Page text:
The first CLJ Commons project that has been created is a place and set of conventions for taking over/forking maintenance of old libraries that are no longer maintained but that still provide a lot of value to the community.
There are a number of questions that need to be answered for this project, I’m interested in hearing from the community about them:
- What is the popularity threshold for a project over which it is worth taking over maintenance? How do you measure that? You could look at things like GitHub stars, number of recent issues/PRs, Clojars downloads, how highly depended on it is, how much work went in to creating it.
- What does it mean for a project to be ‘unmaintained’? There are lots of Clojure projects which are effectively ‘done’ in the eyes of their maintainers. Trying to fork these projects seems counterproductive.
- What is the mechanics of offering to take over maintenance of these projects?
- Some people may like to keep the project under their GitHub name for many reasons. How could we maintain these projects? This seems mostly workable, if it is under a personal repo, the only things that other people can’t do is update repository settings.
- What do you do if you’d like to maintain a project that is important and unmaintained but the original author doesn’t want that?
- Maintainers offering to transfer the project repository seems ideal as this preserves issues, watchers, stars, Google pagerank, e.t.c. Creating a fork seems generally undesirable if possible to avoid.
- How long do you want to wait after contacting a maintainer about taking over their project?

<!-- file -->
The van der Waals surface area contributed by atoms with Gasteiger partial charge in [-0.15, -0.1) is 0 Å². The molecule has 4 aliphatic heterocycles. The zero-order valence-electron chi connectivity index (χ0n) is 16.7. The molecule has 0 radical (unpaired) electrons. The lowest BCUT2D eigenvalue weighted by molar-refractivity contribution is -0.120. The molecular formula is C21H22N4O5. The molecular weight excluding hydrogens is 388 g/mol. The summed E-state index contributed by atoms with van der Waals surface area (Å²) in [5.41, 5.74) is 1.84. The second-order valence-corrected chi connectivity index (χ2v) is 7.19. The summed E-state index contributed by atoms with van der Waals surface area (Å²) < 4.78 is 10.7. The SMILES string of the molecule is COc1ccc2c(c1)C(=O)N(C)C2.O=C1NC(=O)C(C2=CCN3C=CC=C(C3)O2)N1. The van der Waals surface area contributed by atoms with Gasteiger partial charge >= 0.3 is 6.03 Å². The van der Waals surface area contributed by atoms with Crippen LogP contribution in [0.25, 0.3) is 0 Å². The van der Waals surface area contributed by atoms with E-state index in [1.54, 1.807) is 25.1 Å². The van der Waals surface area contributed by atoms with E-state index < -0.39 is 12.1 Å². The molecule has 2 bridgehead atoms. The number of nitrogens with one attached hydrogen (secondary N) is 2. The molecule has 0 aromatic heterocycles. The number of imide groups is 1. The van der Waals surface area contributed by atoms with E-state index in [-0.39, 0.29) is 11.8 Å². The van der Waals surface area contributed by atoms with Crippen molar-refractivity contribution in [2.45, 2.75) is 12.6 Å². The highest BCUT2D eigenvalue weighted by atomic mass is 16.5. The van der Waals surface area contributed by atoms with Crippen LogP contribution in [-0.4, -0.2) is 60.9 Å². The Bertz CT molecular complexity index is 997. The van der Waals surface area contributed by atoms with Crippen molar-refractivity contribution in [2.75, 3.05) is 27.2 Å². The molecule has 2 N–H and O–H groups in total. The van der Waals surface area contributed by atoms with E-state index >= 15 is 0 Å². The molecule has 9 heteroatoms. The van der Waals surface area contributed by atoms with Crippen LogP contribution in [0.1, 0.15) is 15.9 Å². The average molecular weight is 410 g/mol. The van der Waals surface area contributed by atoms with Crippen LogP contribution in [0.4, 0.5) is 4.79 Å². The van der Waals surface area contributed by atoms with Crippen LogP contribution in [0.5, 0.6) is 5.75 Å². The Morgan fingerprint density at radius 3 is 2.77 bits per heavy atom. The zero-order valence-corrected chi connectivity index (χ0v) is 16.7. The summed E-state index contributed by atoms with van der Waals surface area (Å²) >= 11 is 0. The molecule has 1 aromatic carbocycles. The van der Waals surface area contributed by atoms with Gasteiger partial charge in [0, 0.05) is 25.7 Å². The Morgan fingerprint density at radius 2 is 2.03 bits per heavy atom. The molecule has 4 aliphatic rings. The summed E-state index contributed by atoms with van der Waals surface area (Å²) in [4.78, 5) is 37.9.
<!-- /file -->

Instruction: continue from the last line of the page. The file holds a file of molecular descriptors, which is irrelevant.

- Should the Group ID of the project stay the same? This means that tools like lein-ancient will be able to notify people of updated dependencies. Forking the Group ID to
clj-commonswould break that chain, but may be necessary if people don’t/can’t add permissions in Clojars for others to deploy to the original artifact name.
- Do we want to set some entry requirements for people that are willing to be responsible for maintenance?
- Should we set some exit criteria for projects that we adopt but then become superceded or no longer used? Where do those projects go?
- I think it would be quite useful to have some number of people (more than one?) who commit to maintaining this new project under the clj-commons banner. We don’t want the new home of the project to become unmaintained as well.
- What are the minimum requirements for maintenance of a project? Some ideas:
- Passing continuous integration
- Responsive to issues and pull requests
- Regularly creating releases
- Staying up to date with new Clojure and JVM releases
Here are some general principles that I think would be good to keep in mind:
- Respect the wishes of maintainers - If CLJ Commons goes around forking lots of projects, that is bound to create ill-will in the community. The goal of this is not empire building, it’s helping keep the Clojure ecosystem from decaying.
- Provide value to the community - There are lots of unmaintained Clojure projects that are not that important. There are also lots of old libraries which are just stable and run fine. We only have a limited amount of time and attention, we should focus it on places where we can provide the biggest improvements.